Experience workshops pump life into Suwon’s ‘dead zone’

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Experience workshops pump life into Suwon’s ‘dead zone’

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A dreary abandoned street near Haeng Palace in Hwaseong, Suwon, has become a haven of arts and crafts workshops in recent years. Provided by the Suwon Cultural Foundation

On a recent Sunday afternoon, inside an experience workshop, also known as gongbang in Korean, a mother and a teenage girl named Yeo In-hye were glancing at a miniature tteokbokki cart.

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They spent about 30 minutes making the miniature, which even featured tiny boiled eggs and green onions on top of spicy-looking tteokbokki, the name for a Korean red pepper rice cake dish. Each plate on the cart was about the same size as a 100 won coin and the rice cakes were thinner than earphone cords. It cost them 7,000 won ($6.50) to learn how to make this miniature decoration out of clay from Yang Hye-min, 40, who owns the workshop Susuhan in Hwaseong, Suwon.

“My daughter loves making miniatures, so I asked around and found this workshop,” said Eom Geum-ok, 50, the mother. “It was fun making the miniature, but we were also immersed in looking at other miniatures on display, like a tiny little bag that’s only about 3 millimeters in diameter or a tiny cart that goes on top of your palm.”

Another workshop called Namu Ajeossi, which translates into “tree man,” attracts passers-by with the “tak, tak, tak” sound of a chisel striking wood.

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A wall decoration on one of the buildings was made using broken pieces of clay.

Park Young-hwan, 52, the owner, was engraving Chinese characters onto a wooden board. Park said he’s engraving 100 letters of bok, which means “fortune,” onto the board with different calligraphic styles.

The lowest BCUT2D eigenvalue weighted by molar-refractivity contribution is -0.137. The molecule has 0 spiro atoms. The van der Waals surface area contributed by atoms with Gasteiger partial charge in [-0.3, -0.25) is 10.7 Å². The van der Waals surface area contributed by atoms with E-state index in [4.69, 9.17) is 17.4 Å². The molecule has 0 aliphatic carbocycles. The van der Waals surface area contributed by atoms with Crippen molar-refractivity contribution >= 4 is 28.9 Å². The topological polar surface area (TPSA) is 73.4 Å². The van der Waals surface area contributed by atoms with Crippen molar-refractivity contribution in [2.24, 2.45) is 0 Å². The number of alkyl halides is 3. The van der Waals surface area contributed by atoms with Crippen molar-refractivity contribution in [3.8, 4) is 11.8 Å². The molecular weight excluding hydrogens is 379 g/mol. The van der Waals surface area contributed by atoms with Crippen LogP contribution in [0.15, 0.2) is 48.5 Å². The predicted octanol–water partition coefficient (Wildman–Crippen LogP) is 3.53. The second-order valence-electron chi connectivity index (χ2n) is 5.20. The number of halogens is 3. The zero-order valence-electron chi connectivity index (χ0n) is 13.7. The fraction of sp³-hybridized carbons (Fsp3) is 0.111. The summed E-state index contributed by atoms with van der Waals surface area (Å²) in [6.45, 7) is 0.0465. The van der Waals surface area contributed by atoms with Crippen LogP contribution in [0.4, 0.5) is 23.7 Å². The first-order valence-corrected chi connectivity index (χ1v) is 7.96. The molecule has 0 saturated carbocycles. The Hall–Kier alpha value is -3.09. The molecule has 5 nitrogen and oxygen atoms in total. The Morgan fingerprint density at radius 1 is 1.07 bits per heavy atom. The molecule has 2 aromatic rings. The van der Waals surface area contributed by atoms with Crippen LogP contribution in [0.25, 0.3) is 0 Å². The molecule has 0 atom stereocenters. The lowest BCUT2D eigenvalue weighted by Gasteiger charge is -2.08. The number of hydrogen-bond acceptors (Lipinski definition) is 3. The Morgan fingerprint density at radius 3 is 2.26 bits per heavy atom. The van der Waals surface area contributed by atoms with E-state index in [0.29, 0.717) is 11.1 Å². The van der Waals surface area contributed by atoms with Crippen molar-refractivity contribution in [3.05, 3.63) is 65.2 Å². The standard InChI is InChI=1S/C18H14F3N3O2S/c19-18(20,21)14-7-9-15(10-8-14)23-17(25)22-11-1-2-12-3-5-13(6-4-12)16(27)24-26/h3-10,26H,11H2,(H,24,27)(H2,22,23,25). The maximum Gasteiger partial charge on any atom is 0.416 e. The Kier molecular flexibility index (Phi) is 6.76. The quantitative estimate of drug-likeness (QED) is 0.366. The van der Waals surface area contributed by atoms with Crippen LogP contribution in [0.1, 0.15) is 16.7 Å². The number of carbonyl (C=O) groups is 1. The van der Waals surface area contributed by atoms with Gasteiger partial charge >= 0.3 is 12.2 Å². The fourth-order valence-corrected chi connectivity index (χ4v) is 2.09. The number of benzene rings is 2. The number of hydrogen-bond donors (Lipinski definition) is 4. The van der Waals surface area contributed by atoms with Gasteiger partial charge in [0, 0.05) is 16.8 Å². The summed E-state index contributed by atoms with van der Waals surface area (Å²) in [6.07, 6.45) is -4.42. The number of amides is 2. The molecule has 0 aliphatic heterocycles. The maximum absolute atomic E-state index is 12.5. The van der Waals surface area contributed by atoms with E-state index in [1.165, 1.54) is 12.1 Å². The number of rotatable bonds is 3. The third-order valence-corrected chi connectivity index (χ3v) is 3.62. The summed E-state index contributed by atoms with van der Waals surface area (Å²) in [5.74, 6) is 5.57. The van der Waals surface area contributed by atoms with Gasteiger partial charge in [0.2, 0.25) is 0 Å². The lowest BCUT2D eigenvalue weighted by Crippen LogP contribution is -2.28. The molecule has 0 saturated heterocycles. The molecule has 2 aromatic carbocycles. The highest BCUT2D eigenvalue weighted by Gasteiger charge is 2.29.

“This piece will wish for fortune to enter our lives,” said Park. The bystanders watching Park said they couldn’t “believe all the ‘bok’ written on there.”

“Women in their 50s and 60s who look for wooden boards with carvings of four-character idioms or famous sayings or phrases are major customers at the workshop,” said Park.

The street connecting Suwon Hwaseong’s Paldalmun Gate and Haeng Palace used to be dreary, with many shuttered shops. But in recent years, the street got back its vitality as workshops of all kinds started popping up.

Amateur artists opened their workshops on the street, letting visitors have hands-on experiences with arts and crafts. Although the artists here are dubbed “amateurs,” many of them are serious about what they do; some have abandoned their jobs and found new careers in what used to be their hobby.

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An old building on this cultural street in Hwaseong has become colorful thanks to some trick art painted on the wall.


In the 1970s and 1980s, the area around Paldalmun Gate was Suwon’s main street. It was like today’s Myeongdong in Seoul, the place where people gather in swarms.

But in the ’90s, it began to lose its vigor due to the establishment of a new commercial area in Yeongtong. About 200 shops that used to fill the street began closing their doors. By 2010, only about 50 shops were still open and much of the area was neglected.

In 2011, things began to change. Amateur artists began opening up their workshops on the street because the rent was cheap and there was a quiet atmosphere that allowed them to concentrate on their work. With the artists came the customers.

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Yang Hye-min, owner of the Susuhan workshop in Hwaseong, Gyeonggi, stares at her miniature cart bar. The street connecting Haeng Palace and Paldalmun Gate is filled with about 30 workshops as unique as Yang’s.

When the number of workshops began to increase, the Suwon city government and the Suwon Cultural Foundation took notice. They decided to “turn the slums into a street of culture and arts.” A narrow asphalt walkway was replaced by widened paved blocks, adding quaint beauty to the area. The gray walls were decorated with colorful paintings.

Around 2012, the residents began to roll up their sleeves as well. Using donations, they installed streetlights. The streetlights, which have LED lamps that use less power, are also considered artwork because they were mounted on dead trees.

Today, workshops ranging from leather, hanji (handmade traditional paper) to cloisonne and many more, have opened up on the street. Visitors can have a go at making their own or buy ready-made artworks.

From time to time, residents and artists organize small festivals to promote the street and attract people from other neighborhoods. Now, about 30 to 50 people visit each workshop a day.

Jeong Seon-hwa, 40, the artist at a leather workshop Sweet Art said, “When I opened up the workshop here in 2011, the street was called the ‘dead zone.’ But now, liveliness fills it up.”

Ra Su-heung, director of the Suwon Cultural Foundation, said, “We are planning to establish an outdoor area where people can watch performances and experience culture and arts. It’s our goal to turn this street into the specialty of our town, like Insa-dong in Seoul.”

By LIM MYOUNG-SOO [sharon@joongang.co.kr]


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